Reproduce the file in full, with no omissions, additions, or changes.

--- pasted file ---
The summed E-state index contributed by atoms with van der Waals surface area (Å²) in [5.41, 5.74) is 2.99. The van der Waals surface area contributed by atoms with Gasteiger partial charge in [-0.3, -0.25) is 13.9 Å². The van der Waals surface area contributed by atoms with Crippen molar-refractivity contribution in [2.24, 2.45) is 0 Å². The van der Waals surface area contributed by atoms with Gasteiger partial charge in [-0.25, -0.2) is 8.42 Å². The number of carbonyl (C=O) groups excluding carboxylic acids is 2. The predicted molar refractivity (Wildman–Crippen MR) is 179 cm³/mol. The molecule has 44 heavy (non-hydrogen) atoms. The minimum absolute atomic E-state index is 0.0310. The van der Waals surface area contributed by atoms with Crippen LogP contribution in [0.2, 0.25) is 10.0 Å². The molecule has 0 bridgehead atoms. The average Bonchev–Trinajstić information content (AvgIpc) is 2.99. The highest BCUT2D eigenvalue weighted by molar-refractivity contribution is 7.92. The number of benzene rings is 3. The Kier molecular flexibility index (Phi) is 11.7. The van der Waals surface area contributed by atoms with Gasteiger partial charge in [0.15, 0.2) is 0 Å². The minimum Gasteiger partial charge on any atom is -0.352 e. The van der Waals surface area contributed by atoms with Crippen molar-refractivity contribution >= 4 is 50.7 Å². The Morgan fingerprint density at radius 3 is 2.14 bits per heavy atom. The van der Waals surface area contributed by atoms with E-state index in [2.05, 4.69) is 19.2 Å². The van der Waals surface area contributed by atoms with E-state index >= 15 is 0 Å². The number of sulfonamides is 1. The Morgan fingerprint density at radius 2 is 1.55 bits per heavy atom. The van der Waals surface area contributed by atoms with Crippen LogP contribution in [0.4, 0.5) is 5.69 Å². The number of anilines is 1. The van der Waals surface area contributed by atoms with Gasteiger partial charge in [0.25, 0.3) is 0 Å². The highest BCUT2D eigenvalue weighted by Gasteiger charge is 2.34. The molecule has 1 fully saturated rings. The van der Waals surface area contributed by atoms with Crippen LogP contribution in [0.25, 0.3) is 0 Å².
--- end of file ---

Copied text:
The summed E-state index contributed by atoms with van der Waals surface area (Å²) in [5.41, 5.74) is 2.99. The van der Waals surface area contributed by atoms with Gasteiger partial charge in [-0.3, -0.25) is 13.9 Å². The van der Waals surface area contributed by atoms with Crippen molar-refractivity contribution in [2.24, 2.45) is 0 Å². The van der Waals surface area contributed by atoms with Gasteiger partial charge in [-0.25, -0.2) is 8.42 Å². The number of carbonyl (C=O) groups excluding carboxylic acids is 2. The predicted molar refractivity (Wildman–Crippen MR) is 179 cm³/mol. The molecule has 44 heavy (non-hydrogen) atoms. The minimum absolute atomic E-state index is 0.0310. The van der Waals surface area contributed by atoms with Crippen LogP contribution in [0.2, 0.25) is 10.0 Å². The molecule has 0 bridgehead atoms. The average Bonchev–Trinajstić information content (AvgIpc) is 2.99. The highest BCUT2D eigenvalue weighted by molar-refractivity contribution is 7.92. The number of benzene rings is 3. The Kier molecular flexibility index (Phi) is 11.7. The van der Waals surface area contributed by atoms with Gasteiger partial charge in [0.15, 0.2) is 0 Å². The minimum Gasteiger partial charge on any atom is -0.352 e. The van der Waals surface area contributed by atoms with Crippen molar-refractivity contribution >= 4 is 50.7 Å². The Morgan fingerprint density at radius 3 is 2.14 bits per heavy atom. The van der Waals surface area contributed by atoms with E-state index in [2.05, 4.69) is 19.2 Å². The van der Waals surface area contributed by atoms with E-state index >= 15 is 0 Å². The number of sulfonamides is 1. The Morgan fingerprint density at radius 2 is 1.55 bits per heavy atom. The van der Waals surface area contributed by atoms with Crippen LogP contribution in [0.4, 0.5) is 5.69 Å². The number of anilines is 1. The van der Waals surface area contributed by atoms with Gasteiger partial charge in [0.25, 0.3) is 0 Å². The highest BCUT2D eigenvalue weighted by Gasteiger charge is 2.34. The molecule has 1 fully saturated rings. The van der Waals surface area contributed by atoms with Crippen LogP contribution in [0.25, 0.3) is 0 Å².